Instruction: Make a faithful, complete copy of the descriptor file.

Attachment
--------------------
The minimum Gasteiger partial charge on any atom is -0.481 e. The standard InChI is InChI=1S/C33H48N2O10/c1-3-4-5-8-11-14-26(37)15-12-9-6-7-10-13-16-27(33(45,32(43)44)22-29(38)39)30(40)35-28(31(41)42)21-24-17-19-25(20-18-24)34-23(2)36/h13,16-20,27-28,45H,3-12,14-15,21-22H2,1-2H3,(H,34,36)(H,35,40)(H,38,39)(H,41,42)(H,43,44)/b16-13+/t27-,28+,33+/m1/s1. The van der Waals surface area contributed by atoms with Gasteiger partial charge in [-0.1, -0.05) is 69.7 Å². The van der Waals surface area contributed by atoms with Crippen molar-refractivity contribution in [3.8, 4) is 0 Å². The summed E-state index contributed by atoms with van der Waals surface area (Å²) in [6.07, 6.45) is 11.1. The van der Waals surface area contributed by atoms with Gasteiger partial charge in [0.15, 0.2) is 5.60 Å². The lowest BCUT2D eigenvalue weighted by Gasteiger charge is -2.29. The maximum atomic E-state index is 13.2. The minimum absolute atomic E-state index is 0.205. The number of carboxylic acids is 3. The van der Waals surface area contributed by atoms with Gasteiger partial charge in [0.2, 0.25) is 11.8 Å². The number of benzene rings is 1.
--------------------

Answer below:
The minimum Gasteiger partial charge on any atom is -0.481 e. The standard InChI is InChI=1S/C33H48N2O10/c1-3-4-5-8-11-14-26(37)15-12-9-6-7-10-13-16-27(33(45,32(43)44)22-29(38)39)30(40)35-28(31(41)42)21-24-17-19-25(20-18-24)34-23(2)36/h13,16-20,27-28,45H,3-12,14-15,21-22H2,1-2H3,(H,34,36)(H,35,40)(H,38,39)(H,41,42)(H,43,44)/b16-13+/t27-,28+,33+/m1/s1. The van der Waals surface area contributed by atoms with Gasteiger partial charge in [-0.1, -0.05) is 69.7 Å². The van der Waals surface area contributed by atoms with Crippen molar-refractivity contribution in [3.8, 4) is 0 Å². The summed E-state index contributed by atoms with van der Waals surface area (Å²) in [6.07, 6.45) is 11.1. The van der Waals surface area contributed by atoms with Gasteiger partial charge in [0.15, 0.2) is 5.60 Å². The lowest BCUT2D eigenvalue weighted by Gasteiger charge is -2.29. The maximum atomic E-state index is 13.2. The minimum absolute atomic E-state index is 0.205. The number of carboxylic acids is 3. The van der Waals surface area contributed by atoms with Gasteiger partial charge in [0.2, 0.25) is 11.8 Å². The number of benzene rings is 1.